252

What is the difference between =, == and -eq in shell scripting?

Is there any difference between the following?

[ $a = $b ]
[ $a == $b ]
[ $a -eq $b ]

Is it simply that = and == are only used when the variables contain numbers?

4 Answers 4

338

= and == are for string comparisons
-eq is for numeric comparisons
-eq is in the same family as -lt, -le, -gt, -ge, and -ne

== is specific to bash (not present in sh (Bourne shell), ...). Using POSIX = is preferred for compatibility. In bash the two are equivalent, and in sh = is the only one that will work.

$ a=foo
$ [ "$a" = foo ]; echo "$?"       # POSIX sh
0
$ [ "$a" == foo ]; echo "$?"      # bash-specific
0
$ [ "$a" -eq foo ]; echo "$?"     # wrong
-bash: [: foo: integer expression expected
2

(Note: make sure to quote the variable expansions. Do not leave out the double-quotes above.)

If you're writing a #!/bin/bash script then I recommend using [[ instead. The double square-brackets [[...]] form has more features, a more natural syntax, and fewer gotchas that will trip you up. For example, double quotes are no longer required around $a:

$ [[ $a == foo ]]; echo "$?"      # bash-specific
0

See also:

0
46

It depends on the Test Construct around the operator. Your options are double parentheses, double brackets, single brackets, or test.

If you use (()), you are testing arithmetic equality with == as in C:

$ (( 1==1 )); echo $?
0
$ (( 1==2 )); echo $?
1

(Note: 0 means true in the Unix sense and a failed test results in a non-zero number.)

Using -eq inside of double parentheses is a syntax error.

If you are using [] (or single brackets) or [[]] (or double brackets), or test you can use one of -eq, -ne, -lt, -le, -gt, or -ge as an arithmetic comparison.

$ [ 1 -eq 1 ]; echo $?
0
$ [ 1 -eq 2 ]; echo $?
1
$ test 1 -eq 1; echo $?
0

The == inside of single or double brackets (or the test command) is one of the string comparison operators:

$ [[ "abc" == "abc" ]]; echo $?
0
$ [[ "abc" == "ABC" ]]; echo $?
1

As a string operator, = is equivalent to ==. Also, note the whitespace around = or ==: it’s required.

While you can do [[ 1 == 1 ]] or [[ $(( 1+1 )) == 2 ]] it is testing the string equality — not the arithmetic equality.

So -eq produces the result probably expected that the integer value of 1+1 is equal to 2 even though the right-hand side is a string and has a trailing space:

$ [[ $(( 1+1 )) -eq  "2 " ]]; echo $?
0

While a string comparison of the same picks up the trailing space and therefore the string comparison fails:

$ [[ $(( 1+1 )) == "2 " ]]; echo $?
1

And a mistaken string comparison can produce a completely wrong answer. 10 is lexicographically less than 2, so a string comparison returns true or 0. So many are bitten by this bug:

$ [[ 10 < 2 ]]; echo $?
0

The correct test for 10 being arithmetically less than 2 is this:

$ [[ 10 -lt 2 ]]; echo $?
1

In comments, there is a question about the technical reason why using the integer -eq on strings returns true for strings that are not the same:

$ [[ "yes" -eq "no" ]]; echo $?
0

The reason is that Bash is untyped. The -eq causes the strings to be interpreted as integers if possible including base conversion:

$ [[ "0x10" -eq 16 ]]; echo $?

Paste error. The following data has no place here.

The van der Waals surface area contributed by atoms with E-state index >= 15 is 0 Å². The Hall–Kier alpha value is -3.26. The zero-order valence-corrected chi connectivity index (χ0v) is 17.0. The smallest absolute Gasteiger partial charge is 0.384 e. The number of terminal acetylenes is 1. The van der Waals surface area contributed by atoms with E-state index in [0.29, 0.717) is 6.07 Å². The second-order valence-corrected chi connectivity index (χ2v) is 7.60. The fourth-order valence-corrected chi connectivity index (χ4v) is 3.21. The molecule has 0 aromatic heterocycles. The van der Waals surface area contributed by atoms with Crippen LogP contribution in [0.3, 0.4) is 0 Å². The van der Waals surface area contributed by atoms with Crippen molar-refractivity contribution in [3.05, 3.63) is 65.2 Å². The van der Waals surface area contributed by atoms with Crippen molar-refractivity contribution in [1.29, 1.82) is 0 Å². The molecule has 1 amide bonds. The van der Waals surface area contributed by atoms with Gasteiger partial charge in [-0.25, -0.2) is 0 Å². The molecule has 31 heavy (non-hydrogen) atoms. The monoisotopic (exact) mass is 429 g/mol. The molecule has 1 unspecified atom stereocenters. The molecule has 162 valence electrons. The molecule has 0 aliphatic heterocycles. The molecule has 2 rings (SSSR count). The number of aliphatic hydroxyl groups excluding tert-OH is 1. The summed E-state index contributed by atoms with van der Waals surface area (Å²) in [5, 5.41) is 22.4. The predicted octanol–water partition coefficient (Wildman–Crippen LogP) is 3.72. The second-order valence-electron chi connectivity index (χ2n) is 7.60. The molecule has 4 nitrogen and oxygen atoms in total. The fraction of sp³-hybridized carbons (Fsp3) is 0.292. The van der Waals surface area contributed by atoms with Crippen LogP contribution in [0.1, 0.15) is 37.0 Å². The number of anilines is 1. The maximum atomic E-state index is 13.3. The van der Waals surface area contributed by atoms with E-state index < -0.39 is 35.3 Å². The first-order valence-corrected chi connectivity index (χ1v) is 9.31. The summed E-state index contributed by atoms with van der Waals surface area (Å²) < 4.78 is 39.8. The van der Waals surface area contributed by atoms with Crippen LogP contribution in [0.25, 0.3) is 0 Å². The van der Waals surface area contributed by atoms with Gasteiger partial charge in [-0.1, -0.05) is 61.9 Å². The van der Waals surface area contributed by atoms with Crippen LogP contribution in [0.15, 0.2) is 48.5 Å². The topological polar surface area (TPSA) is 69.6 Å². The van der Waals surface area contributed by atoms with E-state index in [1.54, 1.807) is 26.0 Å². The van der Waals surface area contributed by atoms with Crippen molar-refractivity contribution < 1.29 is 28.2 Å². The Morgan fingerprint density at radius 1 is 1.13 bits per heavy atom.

0
$ [[ "010" -eq 8 ]]; echo $?
0
$ [[ "100" -eq 100 ]]; echo $?
0

And 0 if Bash thinks it is just a string:

$ [[ "yes" -eq 0 ]]; echo $?
0
$ [[ "yes" -eq 1 ]]; echo $?
1

So [[ "yes" -eq "no" ]] is equivalent to [[ 0 -eq 0 ]]


Last note: Many of the Bash specific extensions to the Test Constructs are not POSIX and therefore may fail in other shells. Other shells generally do not support [[...]] and ((...)) or ==.

3
  • I'm curious about the technical reason for [[ "yes" -eq "no" ]] returning True. How does bash coerce these strings to integer values that can be compared? ;-)
    – odony
    May 11, 2017 at 14:42
  • 4
    Bash variables are untyped so [[ "yes" -eq "no" ]] is equivalent to [[ "yes" -eq 0 ]] or [[ "yes" -eq "any_noninteger_string" ]] -- All True. The -eq forces integer comparison. The"yes" is interpreted as a integer 0; the comparison is True if the other integer is either 0 or the string result is 0.
    – dawg
    May 12, 2017 at 19:55
  • Boo, hiss re: showing (nonportable) == in the code samples and only mentioning (portable, standardized) = underneath. Dec 5, 2019 at 16:16
26

== is a bash-specific alias for = and it performs a string (lexical) comparison instead of a numeric comparison. eq being a numeric comparison of course.

Finally, I usually prefer to use the form if [ "$a" == "$b" ]

2
  • 15
    Using == here is bad form, as only = is specified by POSIX. Oct 19, 2015 at 5:45
  • 9
    If you really insist to use == then put it in between [[ and ]]. (And make sure that the first line of your script specifies to use /bin/bash.)
    – holgero
    Dec 21, 2015 at 20:28
22

Several answers show dangerous examples. The OP's example, [ $a == $b ], specifically used unquoted variable substitution (as of the October 2017 edit). For [...] that is safe for string equality.

But if you're going to enumerate alternatives like [[...]], you must inform also that the right-hand-side must be quoted. If not quoted, it is a pattern match! (From the Bash man page: "Any part of the pattern may be quoted to force it to be matched as a string.").

Here in Bash, the two statements yielding "yes" are pattern matching, other three are string equality:

$ rht="A*"
$ lft="AB"
$ [ $lft = $rht ] && echo yes
$ [ $lft == $rht ] && echo yes
$ [[ $lft = $rht ]] && echo yes
yes
$ [[ $lft == $rht ]] && echo yes
yes
$ [[ $lft == "$rht" ]] && echo yes
$
1
  • 2
    Needs to be [ "$lht" = "$rht" ] with the quotes to be reliable even for equality. If you have a file created with touch 'Afoo -o AB', [ $lft = $rht ] will return true, even though that file name is not at all identical to AB. Dec 5, 2019 at 16:15

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